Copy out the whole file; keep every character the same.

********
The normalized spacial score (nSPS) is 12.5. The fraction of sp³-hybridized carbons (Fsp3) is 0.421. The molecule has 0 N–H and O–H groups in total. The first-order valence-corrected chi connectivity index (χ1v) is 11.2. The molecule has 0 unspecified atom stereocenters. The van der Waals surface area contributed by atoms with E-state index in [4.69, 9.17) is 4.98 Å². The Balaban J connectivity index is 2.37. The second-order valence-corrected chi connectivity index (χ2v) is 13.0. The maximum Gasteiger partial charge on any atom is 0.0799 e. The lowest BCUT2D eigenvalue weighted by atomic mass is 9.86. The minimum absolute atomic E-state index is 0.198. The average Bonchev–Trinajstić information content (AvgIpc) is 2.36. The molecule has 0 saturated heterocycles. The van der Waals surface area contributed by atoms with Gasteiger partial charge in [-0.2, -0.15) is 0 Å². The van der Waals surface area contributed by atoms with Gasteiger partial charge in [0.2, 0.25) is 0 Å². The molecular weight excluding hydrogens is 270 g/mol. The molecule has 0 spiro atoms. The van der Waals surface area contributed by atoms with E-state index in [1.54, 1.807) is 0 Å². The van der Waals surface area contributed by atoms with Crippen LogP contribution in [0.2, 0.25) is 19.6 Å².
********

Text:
The normalized spacial score (nSPS) is 12.5. The fraction of sp³-hybridized carbons (Fsp3) is 0.421. The molecule has 0 N–H and O–H groups in total. The first-order valence-corrected chi connectivity index (χ1v) is 11.2. The molecule has 0 unspecified atom stereocenters. The van der Waals surface area contributed by atoms with E-state index in [4.69, 9.17) is 4.98 Å². The Balaban J connectivity index is 2.37. The second-order valence-corrected chi connectivity index (χ2v) is 13.0. The maximum Gasteiger partial charge on any atom is 0.0799 e. The lowest BCUT2D eigenvalue weighted by atomic mass is 9.86. The minimum absolute atomic E-state index is 0.198. The average Bonchev–Trinajstić information content (AvgIpc) is 2.36. The molecule has 0 saturated heterocycles. The van der Waals surface area contributed by atoms with Gasteiger partial charge in [-0.2, -0.15) is 0 Å². The van der Waals surface area contributed by atoms with Gasteiger partial charge in [0.2, 0.25) is 0 Å². The molecular weight excluding hydrogens is 270 g/mol. The molecule has 0 spiro atoms. The van der Waals surface area contributed by atoms with E-state index in [1.54, 1.807) is 0 Å². The van der Waals surface area contributed by atoms with Crippen LogP contribution in [0.2, 0.25) is 19.6 Å².